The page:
Novell Partners Embrace Its Linux Move

 
 
By Steven Vaughan-Nichols  |  Posted 2004-03-22 Email Print this article Print
 
 
 
 
 
 
 

Novell's BrainShare tradeshow opened with both the company and its customers and partners praising its recent Linux moves.

SALT LAKE CITY—Novell Inc.s 20th annual BrainShare tradeshow opened here Sunday with a different focus from years past. The reason: Linux. In recent years, BrainShare had been seen by the industry as a show chronicling the slow decline of a network giant and its flagship operating system, NetWare. This year, however, Novell is focusing on its shift from NetWare to its new Linux offerings. As a result, more than 6,000 people are expected to attend BrainShare this year, according to Kevan Barney, Novells senior manager of press relations. Last year, only 5,200 attended the show. "As we look back on two great decades of BrainShare, Novell couldnt be better positioned for the future," said Jack Messman, chairman and CEO of Novell, in a prepared statement. "With our 20 years of enterprise experience, Novell can bring together the worlds of enterprise software and open source better than anyone else. Linux is all about giving customers choice. Thanks to our Linux moves, weve seen incredible interest in BrainShare this year, both from customers and partners."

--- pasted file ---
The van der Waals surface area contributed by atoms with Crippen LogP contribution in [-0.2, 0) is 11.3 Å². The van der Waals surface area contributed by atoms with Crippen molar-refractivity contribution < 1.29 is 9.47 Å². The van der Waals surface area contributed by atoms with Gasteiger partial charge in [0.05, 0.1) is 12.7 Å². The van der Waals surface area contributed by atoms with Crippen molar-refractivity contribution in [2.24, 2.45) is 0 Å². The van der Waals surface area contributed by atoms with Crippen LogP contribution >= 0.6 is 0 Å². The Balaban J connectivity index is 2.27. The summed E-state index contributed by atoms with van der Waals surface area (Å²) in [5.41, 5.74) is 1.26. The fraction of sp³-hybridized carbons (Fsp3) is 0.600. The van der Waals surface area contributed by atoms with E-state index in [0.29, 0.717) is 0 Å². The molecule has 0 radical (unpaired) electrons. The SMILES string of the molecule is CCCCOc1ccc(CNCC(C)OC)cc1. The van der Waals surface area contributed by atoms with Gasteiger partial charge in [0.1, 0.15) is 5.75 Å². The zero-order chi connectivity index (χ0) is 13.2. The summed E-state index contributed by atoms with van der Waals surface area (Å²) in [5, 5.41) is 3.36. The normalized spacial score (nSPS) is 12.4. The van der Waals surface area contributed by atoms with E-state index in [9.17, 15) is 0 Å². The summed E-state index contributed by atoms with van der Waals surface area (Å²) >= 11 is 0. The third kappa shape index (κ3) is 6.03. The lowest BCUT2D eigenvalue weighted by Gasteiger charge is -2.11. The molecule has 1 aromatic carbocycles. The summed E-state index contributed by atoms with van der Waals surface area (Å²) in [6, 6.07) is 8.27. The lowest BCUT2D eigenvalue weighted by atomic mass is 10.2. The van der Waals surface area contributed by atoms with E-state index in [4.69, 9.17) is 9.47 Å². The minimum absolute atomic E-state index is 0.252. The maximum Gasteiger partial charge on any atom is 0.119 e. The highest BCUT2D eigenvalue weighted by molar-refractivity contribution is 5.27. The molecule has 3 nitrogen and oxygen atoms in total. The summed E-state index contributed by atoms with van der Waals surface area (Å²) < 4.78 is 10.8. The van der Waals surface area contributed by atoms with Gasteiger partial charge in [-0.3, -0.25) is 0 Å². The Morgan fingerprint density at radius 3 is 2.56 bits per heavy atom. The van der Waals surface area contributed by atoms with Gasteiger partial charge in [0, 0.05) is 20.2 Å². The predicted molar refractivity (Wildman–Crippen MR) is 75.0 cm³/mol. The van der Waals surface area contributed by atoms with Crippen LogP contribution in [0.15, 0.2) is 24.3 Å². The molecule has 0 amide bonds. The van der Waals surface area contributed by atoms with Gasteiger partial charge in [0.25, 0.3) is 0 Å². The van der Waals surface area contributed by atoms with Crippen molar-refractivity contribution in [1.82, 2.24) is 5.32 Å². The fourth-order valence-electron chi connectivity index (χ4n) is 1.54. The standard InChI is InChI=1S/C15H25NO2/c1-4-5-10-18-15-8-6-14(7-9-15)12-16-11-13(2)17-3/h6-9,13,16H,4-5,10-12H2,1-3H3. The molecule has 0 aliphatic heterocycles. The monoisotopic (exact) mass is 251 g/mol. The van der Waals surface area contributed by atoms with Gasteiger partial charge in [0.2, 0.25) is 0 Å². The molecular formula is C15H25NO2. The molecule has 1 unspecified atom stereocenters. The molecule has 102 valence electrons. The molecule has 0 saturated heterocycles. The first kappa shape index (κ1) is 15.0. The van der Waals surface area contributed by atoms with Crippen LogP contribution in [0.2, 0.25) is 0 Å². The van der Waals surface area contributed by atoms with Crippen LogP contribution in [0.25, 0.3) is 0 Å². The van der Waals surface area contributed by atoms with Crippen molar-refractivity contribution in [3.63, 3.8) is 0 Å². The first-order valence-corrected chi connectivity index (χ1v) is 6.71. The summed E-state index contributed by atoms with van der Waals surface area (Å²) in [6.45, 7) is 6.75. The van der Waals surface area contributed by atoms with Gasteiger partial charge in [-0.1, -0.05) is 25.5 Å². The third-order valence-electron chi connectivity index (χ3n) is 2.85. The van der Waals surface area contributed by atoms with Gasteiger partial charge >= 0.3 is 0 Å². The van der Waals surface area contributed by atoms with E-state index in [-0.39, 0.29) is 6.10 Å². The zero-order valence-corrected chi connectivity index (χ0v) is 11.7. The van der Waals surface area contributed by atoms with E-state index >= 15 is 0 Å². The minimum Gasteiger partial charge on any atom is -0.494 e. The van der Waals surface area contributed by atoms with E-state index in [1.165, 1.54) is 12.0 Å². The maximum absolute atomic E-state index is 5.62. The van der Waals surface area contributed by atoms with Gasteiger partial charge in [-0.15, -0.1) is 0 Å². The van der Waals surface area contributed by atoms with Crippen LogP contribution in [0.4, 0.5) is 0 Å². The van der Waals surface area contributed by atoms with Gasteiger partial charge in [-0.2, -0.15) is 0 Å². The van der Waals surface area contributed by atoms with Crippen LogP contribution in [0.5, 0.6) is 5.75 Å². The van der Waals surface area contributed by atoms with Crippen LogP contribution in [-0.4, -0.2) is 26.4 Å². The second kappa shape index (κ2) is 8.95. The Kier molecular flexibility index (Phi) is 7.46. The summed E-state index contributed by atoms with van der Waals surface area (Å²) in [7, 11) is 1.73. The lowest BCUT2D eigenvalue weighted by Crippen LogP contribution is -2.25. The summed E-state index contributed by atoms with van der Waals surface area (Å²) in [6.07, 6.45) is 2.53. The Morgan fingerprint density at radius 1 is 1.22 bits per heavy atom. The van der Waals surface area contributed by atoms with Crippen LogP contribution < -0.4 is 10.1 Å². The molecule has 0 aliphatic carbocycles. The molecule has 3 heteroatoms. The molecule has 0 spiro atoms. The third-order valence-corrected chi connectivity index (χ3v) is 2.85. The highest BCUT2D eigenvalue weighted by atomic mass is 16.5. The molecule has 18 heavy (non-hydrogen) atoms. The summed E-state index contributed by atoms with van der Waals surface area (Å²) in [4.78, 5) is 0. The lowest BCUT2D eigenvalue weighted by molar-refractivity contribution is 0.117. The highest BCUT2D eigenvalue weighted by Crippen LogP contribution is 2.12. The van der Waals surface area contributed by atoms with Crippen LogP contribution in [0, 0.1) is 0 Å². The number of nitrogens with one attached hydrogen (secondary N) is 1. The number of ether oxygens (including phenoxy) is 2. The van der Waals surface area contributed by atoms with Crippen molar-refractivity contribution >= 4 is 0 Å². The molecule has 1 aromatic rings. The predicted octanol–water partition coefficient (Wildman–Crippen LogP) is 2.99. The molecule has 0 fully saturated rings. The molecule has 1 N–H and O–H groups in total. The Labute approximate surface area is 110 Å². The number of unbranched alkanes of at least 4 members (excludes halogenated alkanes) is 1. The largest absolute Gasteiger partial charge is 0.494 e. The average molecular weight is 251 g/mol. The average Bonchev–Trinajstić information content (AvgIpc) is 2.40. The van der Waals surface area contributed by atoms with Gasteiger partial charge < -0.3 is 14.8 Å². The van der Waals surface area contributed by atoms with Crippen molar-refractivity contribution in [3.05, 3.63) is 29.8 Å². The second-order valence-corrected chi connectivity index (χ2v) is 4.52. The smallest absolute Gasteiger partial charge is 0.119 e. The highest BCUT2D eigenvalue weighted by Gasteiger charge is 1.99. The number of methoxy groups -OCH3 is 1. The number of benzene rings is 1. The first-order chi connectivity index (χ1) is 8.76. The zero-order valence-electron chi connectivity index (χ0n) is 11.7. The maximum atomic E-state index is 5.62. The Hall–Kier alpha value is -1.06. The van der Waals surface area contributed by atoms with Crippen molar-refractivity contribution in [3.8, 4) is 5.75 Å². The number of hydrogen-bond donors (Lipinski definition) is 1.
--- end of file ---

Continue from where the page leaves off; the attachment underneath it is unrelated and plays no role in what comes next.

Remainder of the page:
Interviews on the showroom floor proved Messman was right on the money. Ten out of ten termed Novells move to Linux as great.
Tom Corus, a systems engineer for XIOtech, a storage area networking (SAN) company with strong Novell ties, spoke for many when he said, "Linux is a perfect marriage for Novell." Looking ahead, he added, "The only reason Microsoft [Corp.] got where they are is because they captured the desktop. Now, Novell and Linux have a chance to capture it back." "This is a terrific strategic move," said an engineer with GWAVA, an e-mail add-on company for Novells GroupWise program. "Where else could they go? Microsoft was eroding their marketshare. In a few years everyone will know that Novell moving to Linux was a great idea." Maximilian Morganstern, an engineer at Messaging Architects, another company whose products add functionality to GroupWise, said simply, "This is a win, and with it things are definitely heads up for Novell."
Next page: A cautionary note.



 
 
 
 
Steven J. Vaughan-Nichols is editor at large for Ziff Davis Enterprise. Prior to becoming a technology journalist, Vaughan-Nichols worked at NASA and the Department of Defense on numerous major technological projects. Since then, he's focused on covering the technology and business issues that make a real difference to the people in the industry.
 
 
 
 
 
 
 

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